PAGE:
Tuesday, October 5, 2010

Vatican archbishop preaches to 6 Supreme Court justices, emphasizes natural law

Preaching at the annual Red Mass in Washington before the beginning of the Supreme Court term, Archbishop J. Augustine DiNoia, secretary of the Congregation for Divine Worship and the Discipline of the Sacraments, emphasized that natural law is the basis of positive law and democratic society. Six Supreme Court justices and Vice President Joe Biden were in attendance.

“Positive law rests on certain principles the knowledge of which constitutes nothing less than a participation in the divine law itself: the pursuit of the common good through respect for the natural law, the dignity of the human person, the inviolability of innocent life from conception to natural death, the sanctity of marriage, justice for the poor, protection of minors, and so on,” Archbishop DiNoia said, adding:

The legal profession is entrusted with the discernment and administration of justice and the rule of law according to an objective measure—in effect, according to principles—not of our own making. A consensus about these principles inspired the founders of modern democracies, and although it was profoundly influenced by Judaism, Islam, and Christianity (think of Averroes, Maimonides and Aquinas), this consensus was understood to transcend religious and cultural differences. Thus, it follows that the invocation of the Holy Spirit in the Red Mass is a prayer for light and guidance. Among the things for which we ardently pray is the wisdom to affirm and maintain those profound truths about human nature that are at the foundation of the common life we treasure in this great nation.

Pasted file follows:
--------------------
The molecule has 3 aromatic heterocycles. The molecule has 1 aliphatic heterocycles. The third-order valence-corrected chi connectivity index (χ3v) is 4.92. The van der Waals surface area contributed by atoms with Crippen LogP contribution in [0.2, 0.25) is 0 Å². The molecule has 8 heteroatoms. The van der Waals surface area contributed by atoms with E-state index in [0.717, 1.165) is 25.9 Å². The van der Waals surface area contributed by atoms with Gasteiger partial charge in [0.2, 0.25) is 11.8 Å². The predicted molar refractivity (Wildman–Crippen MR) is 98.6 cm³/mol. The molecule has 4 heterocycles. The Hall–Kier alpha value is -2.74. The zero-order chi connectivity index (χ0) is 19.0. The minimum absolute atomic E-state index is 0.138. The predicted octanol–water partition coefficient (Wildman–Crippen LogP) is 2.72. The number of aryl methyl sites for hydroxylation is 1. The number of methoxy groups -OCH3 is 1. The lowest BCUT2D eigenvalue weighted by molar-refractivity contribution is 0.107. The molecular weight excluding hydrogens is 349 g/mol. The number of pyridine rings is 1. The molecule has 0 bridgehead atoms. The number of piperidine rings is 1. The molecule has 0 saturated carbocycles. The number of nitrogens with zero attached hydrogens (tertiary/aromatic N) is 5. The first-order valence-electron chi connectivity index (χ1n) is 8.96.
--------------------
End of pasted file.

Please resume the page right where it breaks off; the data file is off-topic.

“Yet, as she invokes the guidance and consolation of the Holy Spirit today, the erosion of this conviction is a source of deep concern for the Church,” he continued. “The alternative view—until recently more or less successfully resisted by democratic societies like ours—is the idea that man can find happiness and freedom only apart from God. This exclusive humanism has been exposed as an anti-humanism of the most radical kind.”

“Man without God is not more free but surely in greater danger,” he added. “The tragic history of the last century—as John Paul II and Benedict XVI have unceasingly reminded us—demonstrates that the eclipse of God leads not to greater human liberation but to the most dire human peril. That innocent human life is now so broadly under threat has seemed to many of us one of the many signs of this growing peril.”

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